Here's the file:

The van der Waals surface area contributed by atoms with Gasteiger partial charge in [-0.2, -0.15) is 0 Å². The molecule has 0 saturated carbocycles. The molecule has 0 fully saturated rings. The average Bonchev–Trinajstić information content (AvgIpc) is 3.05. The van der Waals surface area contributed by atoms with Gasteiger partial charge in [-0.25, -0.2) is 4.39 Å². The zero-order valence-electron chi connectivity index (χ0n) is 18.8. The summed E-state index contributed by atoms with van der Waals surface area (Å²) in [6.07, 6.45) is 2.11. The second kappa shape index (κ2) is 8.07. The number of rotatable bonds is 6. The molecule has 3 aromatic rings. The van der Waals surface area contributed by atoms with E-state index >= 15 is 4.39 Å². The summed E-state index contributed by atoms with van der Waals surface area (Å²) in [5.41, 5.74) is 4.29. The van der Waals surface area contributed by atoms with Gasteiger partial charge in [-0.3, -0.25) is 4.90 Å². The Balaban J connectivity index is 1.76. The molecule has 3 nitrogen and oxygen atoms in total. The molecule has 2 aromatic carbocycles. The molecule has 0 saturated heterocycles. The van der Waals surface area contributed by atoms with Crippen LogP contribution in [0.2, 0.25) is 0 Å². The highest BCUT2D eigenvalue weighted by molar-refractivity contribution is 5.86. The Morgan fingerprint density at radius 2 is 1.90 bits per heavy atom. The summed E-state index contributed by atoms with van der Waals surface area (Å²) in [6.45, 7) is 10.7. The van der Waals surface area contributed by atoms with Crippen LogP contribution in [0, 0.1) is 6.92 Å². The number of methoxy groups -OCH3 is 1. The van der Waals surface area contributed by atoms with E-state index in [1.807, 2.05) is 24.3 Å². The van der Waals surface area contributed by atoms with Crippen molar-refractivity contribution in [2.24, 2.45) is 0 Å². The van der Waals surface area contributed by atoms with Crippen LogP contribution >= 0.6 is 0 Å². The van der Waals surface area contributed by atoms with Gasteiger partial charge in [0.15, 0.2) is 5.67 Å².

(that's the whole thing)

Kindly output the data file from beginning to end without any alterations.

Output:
The van der Waals surface area contributed by atoms with Gasteiger partial charge in [-0.2, -0.15) is 0 Å². The molecule has 0 saturated carbocycles. The molecule has 0 fully saturated rings. The average Bonchev–Trinajstić information content (AvgIpc) is 3.05. The van der Waals surface area contributed by atoms with Gasteiger partial charge in [-0.25, -0.2) is 4.39 Å². The zero-order valence-electron chi connectivity index (χ0n) is 18.8. The summed E-state index contributed by atoms with van der Waals surface area (Å²) in [6.07, 6.45) is 2.11. The second kappa shape index (κ2) is 8.07. The number of rotatable bonds is 6. The molecule has 3 aromatic rings. The van der Waals surface area contributed by atoms with E-state index >= 15 is 4.39 Å². The summed E-state index contributed by atoms with van der Waals surface area (Å²) in [5.41, 5.74) is 4.29. The van der Waals surface area contributed by atoms with Gasteiger partial charge in [-0.3, -0.25) is 4.90 Å². The Balaban J connectivity index is 1.76. The molecule has 3 nitrogen and oxygen atoms in total. The molecule has 2 aromatic carbocycles. The molecule has 0 saturated heterocycles. The van der Waals surface area contributed by atoms with Crippen LogP contribution in [0.2, 0.25) is 0 Å². The highest BCUT2D eigenvalue weighted by molar-refractivity contribution is 5.86. The Morgan fingerprint density at radius 2 is 1.90 bits per heavy atom. The summed E-state index contributed by atoms with van der Waals surface area (Å²) in [6.45, 7) is 10.7. The van der Waals surface area contributed by atoms with Crippen LogP contribution in [0, 0.1) is 6.92 Å². The number of methoxy groups -OCH3 is 1. The van der Waals surface area contributed by atoms with E-state index in [1.807, 2.05) is 24.3 Å². The van der Waals surface area contributed by atoms with Crippen molar-refractivity contribution in [2.24, 2.45) is 0 Å². The van der Waals surface area contributed by atoms with Crippen LogP contribution >= 0.6 is 0 Å². The van der Waals surface area contributed by atoms with Gasteiger partial charge in [0.15, 0.2) is 5.67 Å².